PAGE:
Last week’s “Slip” teemed with tension, but “Fall” is full of dread. Notwithstanding Better Call Saul’s typically deliberate pace, the season’s penultimate episode unfolds like a slow-motion car crash before culminating in an actual, inevitable wreck. Kim’s cycle of all-nighters punctuated by five-minute catnaps in her Mitsubishi finally catches up with her on the way to a meeting between Billy Gatwood (perfectly cast as Chris Cooper look-alike and Twin Peaks alum Chris Mulkey) and the New Mexico rights holders keeping him over a barrel. Everything that happens up until that point well foreshadows her near-death experience, starting with her tire getting caught in a minor rut and concluding with her totaled front end after she nods off and veers into rocky roadside brush. The severe, possibly disfiguring burns inflicted by her airbag are a kind of collateral damage that perfectly sum up the secondhand stress of supporting Jimmy all these years.
Howard isn’t exactly right when he accused Jimmy of being greedy. Toxic might be more apt at this point. When he slips, someone else tends to take the fall. Chuck was publicly and professionally degraded on account of Huell’s cell-phone swap; Kim buckled under the above-discussed pressure of floating their joint practice while Jimmy was out hustling drug dealers in his community-service cohort and manipulating elderly women for quick cash and innocent Saul Goodman Productions clients like Duke City Recliners — rather than the fat cats Viktor and Giselle used to sucker — who have overextended themselves for a measly 30 seconds during Murder, She Wrote.
And then there’s poor Irene Landry, the class representative in Sandpiper residents’ suit against their assisted-living home’s parent company. Helplessly watching Jimmy turn Irene’s friends against her until she caves and accepts the $1,160,000 settlement is an excruciating kind of forced rubbernecking. The rush of seeing Nacho outwit Hector and move one step closer to eliminating his top don is upended by the harsh, gravitational reality of Irene and Kim’s rock bottom. It’s only fitting that Jimmy is nearly as exacting as Nacho while rigging Sandpiper’s Bingo balls so Irene would win in a straight flush, only to lose whatever remaining social capital she has left. All that’s missing is a bucket of pig’s blood on her head.
Nevertheless, Jimmy gets his 20 percent in what he can only rationalize as a relatively victimless crime (in lieu of Howard not giving him the luxury of moral high ground) and plunks some coin down on a celebratory bottle of Zafiro. Kim demurs, as she’s making haste to that fateful Gatwood rendezvous, but Francesca indulges Jimmy and toasts to his success. It’s hard to overlook here that Zafiro Añejo is also Gus’s fatal offering to Don Eladio years later. So while Kim may have been better off in the short term to stay back and have a drink, the decision to abstain may ultimately keep her out of Walter White and the cartel’s crosshairs come decade’s end. Francesca, on the other hand, has all but doomed herself to one day shredding papers and helping Saul Goodman get off the grid.
That’s the crux of “Fall,” really: Should you opt to fast-track your needs at others’ gradually more burdensome expense, or let situations play out naturally and hold out for more than diminishing returns? We certainly know how Hector feels about the latter. As does Nacho. When the elder Salamanca all but spits in cartel leadership’s eye at the pronouncement that his plan to piggyback on Gus’s route has worked a little too well, Nacho hurries to his father’s house to warn that Hector will be making a hostile visit soon. It’s a heartbreaking moment for Nacho, and fans of Nacho, when his father more or less disowns him. (Even more so when Nacho pours out one last glass of milk before leaving.) But Nacho made his choice to work for Hector, and understands that slipping up now means his blood has to take the fall.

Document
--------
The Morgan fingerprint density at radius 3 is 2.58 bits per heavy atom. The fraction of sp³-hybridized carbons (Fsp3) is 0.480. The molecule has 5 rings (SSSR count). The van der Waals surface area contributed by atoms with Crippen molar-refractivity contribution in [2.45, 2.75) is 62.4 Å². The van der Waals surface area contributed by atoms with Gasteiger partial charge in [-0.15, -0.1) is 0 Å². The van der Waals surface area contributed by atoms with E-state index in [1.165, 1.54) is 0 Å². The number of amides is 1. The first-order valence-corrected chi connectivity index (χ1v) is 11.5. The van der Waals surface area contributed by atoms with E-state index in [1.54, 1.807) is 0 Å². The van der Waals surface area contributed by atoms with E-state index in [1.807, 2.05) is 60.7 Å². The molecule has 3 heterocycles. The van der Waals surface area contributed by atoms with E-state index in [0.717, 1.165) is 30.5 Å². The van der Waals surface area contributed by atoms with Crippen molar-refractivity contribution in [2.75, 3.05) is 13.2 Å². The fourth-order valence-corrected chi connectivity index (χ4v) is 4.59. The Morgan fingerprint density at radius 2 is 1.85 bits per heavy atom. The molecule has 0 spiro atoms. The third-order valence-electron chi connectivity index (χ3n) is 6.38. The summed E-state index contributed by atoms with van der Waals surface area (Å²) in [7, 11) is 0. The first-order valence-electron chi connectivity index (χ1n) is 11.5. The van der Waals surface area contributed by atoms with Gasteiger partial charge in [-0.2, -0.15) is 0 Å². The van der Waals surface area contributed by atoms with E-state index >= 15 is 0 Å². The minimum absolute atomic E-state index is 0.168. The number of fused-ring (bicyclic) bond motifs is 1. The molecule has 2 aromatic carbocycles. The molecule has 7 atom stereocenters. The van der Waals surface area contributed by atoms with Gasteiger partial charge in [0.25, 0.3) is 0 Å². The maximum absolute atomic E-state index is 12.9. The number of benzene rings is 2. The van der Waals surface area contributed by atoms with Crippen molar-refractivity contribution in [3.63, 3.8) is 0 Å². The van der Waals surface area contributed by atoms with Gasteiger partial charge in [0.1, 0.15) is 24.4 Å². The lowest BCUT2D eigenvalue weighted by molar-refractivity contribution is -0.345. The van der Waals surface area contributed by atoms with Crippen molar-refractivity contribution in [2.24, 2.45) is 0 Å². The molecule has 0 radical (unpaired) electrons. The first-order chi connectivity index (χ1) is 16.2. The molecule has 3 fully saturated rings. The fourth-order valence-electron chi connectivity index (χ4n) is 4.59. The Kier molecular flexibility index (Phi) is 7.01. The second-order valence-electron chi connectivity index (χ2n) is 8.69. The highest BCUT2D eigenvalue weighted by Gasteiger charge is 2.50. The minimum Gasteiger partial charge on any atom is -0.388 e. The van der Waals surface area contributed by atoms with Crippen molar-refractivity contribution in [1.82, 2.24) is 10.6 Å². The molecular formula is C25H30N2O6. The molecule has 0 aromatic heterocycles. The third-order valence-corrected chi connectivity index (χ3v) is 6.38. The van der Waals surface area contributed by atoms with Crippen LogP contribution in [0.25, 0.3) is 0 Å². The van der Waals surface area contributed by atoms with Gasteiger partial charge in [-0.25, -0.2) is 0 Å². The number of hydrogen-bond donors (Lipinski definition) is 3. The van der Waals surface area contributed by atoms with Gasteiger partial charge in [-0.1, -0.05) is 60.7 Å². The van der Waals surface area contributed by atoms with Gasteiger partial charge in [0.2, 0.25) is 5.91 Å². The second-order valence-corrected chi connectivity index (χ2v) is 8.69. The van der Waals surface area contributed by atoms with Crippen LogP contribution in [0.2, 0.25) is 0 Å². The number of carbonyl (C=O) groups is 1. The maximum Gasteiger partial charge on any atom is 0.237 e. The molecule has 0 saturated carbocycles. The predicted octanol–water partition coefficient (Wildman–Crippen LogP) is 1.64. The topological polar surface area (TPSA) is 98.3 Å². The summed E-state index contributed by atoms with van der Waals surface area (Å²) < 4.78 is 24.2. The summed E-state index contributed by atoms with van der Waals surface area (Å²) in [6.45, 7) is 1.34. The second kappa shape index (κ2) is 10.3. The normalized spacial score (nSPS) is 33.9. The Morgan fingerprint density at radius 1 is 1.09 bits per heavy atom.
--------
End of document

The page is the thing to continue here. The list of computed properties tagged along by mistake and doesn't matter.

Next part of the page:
When Mike signs on the dotted line as a “security consultant” with Madrigal, he likewise accepts his choice, even if the outcome isn’t determined. Breaking Bad viewers will appreciate (and spoiler-averse folks who’ve yet to binge on BB, stop here) how crucial this encounter truly is. Mike could hardly predict that he’d eventually break into Lydia’s home and stop just shy of killing her. Nor could Lydia ever imagine that this man whom she thinks underestimates Gus would outlive the kingpin and conspire with a former chemistry teacher who spikes her tea with a lethal dose of ricin. Still, it’s hard to say whether either of them would have pumped the brakes if a crystal ball foretold that their partnership with Mr. Fring would indirectly result in the horrific murder of a young boy beneath the desert train tracks. Maybe Jimmy might have eased up on Irene were he privy to the irony that, almost 15 years hence, he’d be a humbled mall employee rather than hustling mall-walker. Perhaps it’s best to classify such consequences as human rounding errors.
• Howard wants Chuck to retire, Chuck sues them instead, Chuck’s feigning that he’s fine, but he’s not. We’ll see where this goes.
• Tip of the hat to Patrick Fabian for fine work this season.
• Kudos to Better Call Saul for giving a company of qualified elderly actors high-billing work in an important episode.
• Yep, that’s Bonnie Bartlett, a.k.a. Danny DeVito and Arnold Schwarzenegger’s mom in Twins, as Helen.
• That had to have been TV’s best sneaker-peddling Jimmy since this guy.
• PS that same Seinfeld episode also featured this guy.
• How could we ever forget do-gooder Erin?
• Is the finale gonna follow up on Mike, Anita, and that playground?
• Odds on Nacho escaping this season alive?
• A chair yoga how-to for you.
• That black-and-white flick is Charles Laughton’s excellent The Night of the Hunter. One supposes Jimmy would be the Robert Mitchum character here, and the Sandpiper commission his bounty.